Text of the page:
Yams vs. Sweet Potatoes: What’s the Difference?

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Did you think yams and sweet potatoes were the same vegetable? Well, you’re not alone – it’s a fairly common mistake for Americans to refer to certain varieties of sweet potatoes as yams.

sweet potatoes

Sure, both are angiosperms, or flowering plants, but the similarities stop there. In fact, the yam shares more traits with a daylily than it does with a sweet potato.

Native to Africa and Asia, yams are classified as monocots – plants with only one embryonic seed leaf – and are tubers, along with potatoes.

Sweet potatoes, on the other hand, are dicots – having two embryonic seed leaves – and, like carrots, are storage roots. They fall into two categories: “firm” and “soft.” Firm sweet potatoes remain hard when cooked and were produced long before the soft variety, which becomes soft and moist after cooking.

Here are a few more farm facts to digest:

  • Orange-fleshed sweet potatoes are very rich in Vitamin A (beta carotene), while yams don’t contain any.
  • Typically only found at international markets, true yams have white flesh and are starchier and drier than sweet potatoes.
  • Members of the morning glory family, sweet potatoes originated in Central and South America.
  • Around 95 percent of the 600 varieties of yams worldwide are grown in Africa.
  • Lincoln County leads the state in sweet potato production with 171 acres of the crop (source: U.S. Census of Agriculture).
  • The U.S. Department of Agriculture requires labels with the misnomer “yam” to be accompanied with the term “sweet potato.”

Sweet Side Dishes

Our sweet potato casserole goes the opposite direction of the typical requisites of marshmallows and brown sugar. Instead, this savory side dish gets its flavor from bacon, rosemary, shallots (a variety of onion) and Gruyere cheese. Here’s the recipe for Savory Sweet Potato Casserole.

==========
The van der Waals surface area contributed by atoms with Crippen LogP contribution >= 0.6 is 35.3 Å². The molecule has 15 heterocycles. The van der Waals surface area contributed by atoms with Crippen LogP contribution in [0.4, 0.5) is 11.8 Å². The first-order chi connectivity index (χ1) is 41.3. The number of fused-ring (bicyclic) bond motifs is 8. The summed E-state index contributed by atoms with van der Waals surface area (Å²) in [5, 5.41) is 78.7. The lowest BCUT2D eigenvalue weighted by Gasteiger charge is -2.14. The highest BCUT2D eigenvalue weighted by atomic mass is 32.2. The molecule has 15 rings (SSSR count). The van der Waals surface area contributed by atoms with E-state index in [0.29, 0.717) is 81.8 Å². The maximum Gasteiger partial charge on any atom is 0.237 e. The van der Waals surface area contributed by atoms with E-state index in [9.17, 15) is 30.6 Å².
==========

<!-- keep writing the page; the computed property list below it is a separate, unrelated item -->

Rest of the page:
Reader Polly Wagner originally created this Sweet Potato and Pineapple Casserole recipe to encourage her children to eat sweet potatoes, and it’s now a family favorite. Check out the recipe here.


  1. Sonya George

    November 3, 2011 at 1:54 pm

    I LOVE GETTING YOUR E-MAIL and just shared it with a friend this morning! Please enter me in the contest for the baking goodies and cookbook. KEEP ON DOING WHAT YOU DO BEST, I am certain MANY other people enjoy your website as much as I do and support the Farm Bureau and full time farmers like my husband. 🙂 Thanks, Sonya George, 4398 Andersonville Highway, Andersonville, TN 37705-2902

  2. gary mitchell

    August 22, 2013 at 10:38 pm

    Fifty years ago I worked at Knowles Super Market in Sparta Tn. I remember at about this time of year a man came around from Lincoln Co. with a load of sweet potatoes. They are far superior in taste than any other. I was in Brassel’s produce in Sparta about this time last year, I saw these orange sweet potatoes and I knew immediately where they were from, Lincoln County. I told the clerk where they were from and she said that’s right. I’m looking to find some of this years crop real soon. Gary mitchell

  3. albert beatty

    February 2, 2015 at 1:21 pm

    WHAT DOES A YAM look like is it the same as a sweet tater?

    • Jessy Yancey

      March 18, 2015 at 4:52 pm

      Hi Albert,

      Yam flesh is white, not orange, and they are and longer and skinnier than sweet potatoes. They are pretty difficult to find in the U.S.

      Hope this helps!

      Jessy Yancey
      editor, Tennessee Home & Farm

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